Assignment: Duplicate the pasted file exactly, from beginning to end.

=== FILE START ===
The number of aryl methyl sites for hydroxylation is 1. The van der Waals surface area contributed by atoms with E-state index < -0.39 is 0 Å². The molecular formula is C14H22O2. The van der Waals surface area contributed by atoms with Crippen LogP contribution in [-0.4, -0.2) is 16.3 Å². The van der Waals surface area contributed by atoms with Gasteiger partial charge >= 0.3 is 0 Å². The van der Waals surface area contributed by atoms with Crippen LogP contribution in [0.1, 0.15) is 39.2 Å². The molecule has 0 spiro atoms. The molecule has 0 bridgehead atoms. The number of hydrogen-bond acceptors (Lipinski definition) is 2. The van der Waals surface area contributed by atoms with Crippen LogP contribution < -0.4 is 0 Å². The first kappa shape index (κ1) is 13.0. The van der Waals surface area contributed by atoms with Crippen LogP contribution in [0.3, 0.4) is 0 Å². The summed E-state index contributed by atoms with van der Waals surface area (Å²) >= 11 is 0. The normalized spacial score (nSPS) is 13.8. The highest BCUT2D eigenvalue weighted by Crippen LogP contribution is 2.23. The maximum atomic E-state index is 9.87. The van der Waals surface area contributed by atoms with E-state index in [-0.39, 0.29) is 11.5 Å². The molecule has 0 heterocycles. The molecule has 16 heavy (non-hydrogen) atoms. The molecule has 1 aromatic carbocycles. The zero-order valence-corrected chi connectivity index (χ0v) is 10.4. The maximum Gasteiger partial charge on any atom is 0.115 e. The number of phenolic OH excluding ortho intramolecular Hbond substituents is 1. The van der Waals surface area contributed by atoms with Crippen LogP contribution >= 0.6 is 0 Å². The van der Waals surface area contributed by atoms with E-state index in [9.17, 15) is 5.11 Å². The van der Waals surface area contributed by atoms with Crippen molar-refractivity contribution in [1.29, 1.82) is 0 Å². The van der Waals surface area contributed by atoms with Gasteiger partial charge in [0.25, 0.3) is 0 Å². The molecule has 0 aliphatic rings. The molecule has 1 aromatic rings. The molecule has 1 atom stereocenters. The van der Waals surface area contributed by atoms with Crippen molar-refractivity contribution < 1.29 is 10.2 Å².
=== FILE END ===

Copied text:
The number of aryl methyl sites for hydroxylation is 1. The van der Waals surface area contributed by atoms with E-state index < -0.39 is 0 Å². The molecular formula is C14H22O2. The van der Waals surface area contributed by atoms with Crippen LogP contribution in [-0.4, -0.2) is 16.3 Å². The van der Waals surface area contributed by atoms with Gasteiger partial charge >= 0.3 is 0 Å². The van der Waals surface area contributed by atoms with Crippen LogP contribution in [0.1, 0.15) is 39.2 Å². The molecule has 0 spiro atoms. The molecule has 0 bridgehead atoms. The number of hydrogen-bond acceptors (Lipinski definition) is 2. The van der Waals surface area contributed by atoms with Crippen LogP contribution < -0.4 is 0 Å². The first kappa shape index (κ1) is 13.0. The van der Waals surface area contributed by atoms with Crippen LogP contribution in [0.3, 0.4) is 0 Å². The summed E-state index contributed by atoms with van der Waals surface area (Å²) >= 11 is 0. The normalized spacial score (nSPS) is 13.8. The highest BCUT2D eigenvalue weighted by Crippen LogP contribution is 2.23. The maximum atomic E-state index is 9.87. The van der Waals surface area contributed by atoms with E-state index in [-0.39, 0.29) is 11.5 Å². The molecule has 0 heterocycles. The molecule has 16 heavy (non-hydrogen) atoms. The molecule has 1 aromatic carbocycles. The zero-order valence-corrected chi connectivity index (χ0v) is 10.4. The maximum Gasteiger partial charge on any atom is 0.115 e. The number of phenolic OH excluding ortho intramolecular Hbond substituents is 1. The van der Waals surface area contributed by atoms with Crippen LogP contribution >= 0.6 is 0 Å². The van der Waals surface area contributed by atoms with E-state index in [9.17, 15) is 5.11 Å². The van der Waals surface area contributed by atoms with Crippen molar-refractivity contribution in [1.29, 1.82) is 0 Å². The van der Waals surface area contributed by atoms with Gasteiger partial charge in [0.25, 0.3) is 0 Å². The molecule has 0 aliphatic rings. The molecule has 1 aromatic rings. The molecule has 1 atom stereocenters. The van der Waals surface area contributed by atoms with Crippen molar-refractivity contribution < 1.29 is 10.2 Å².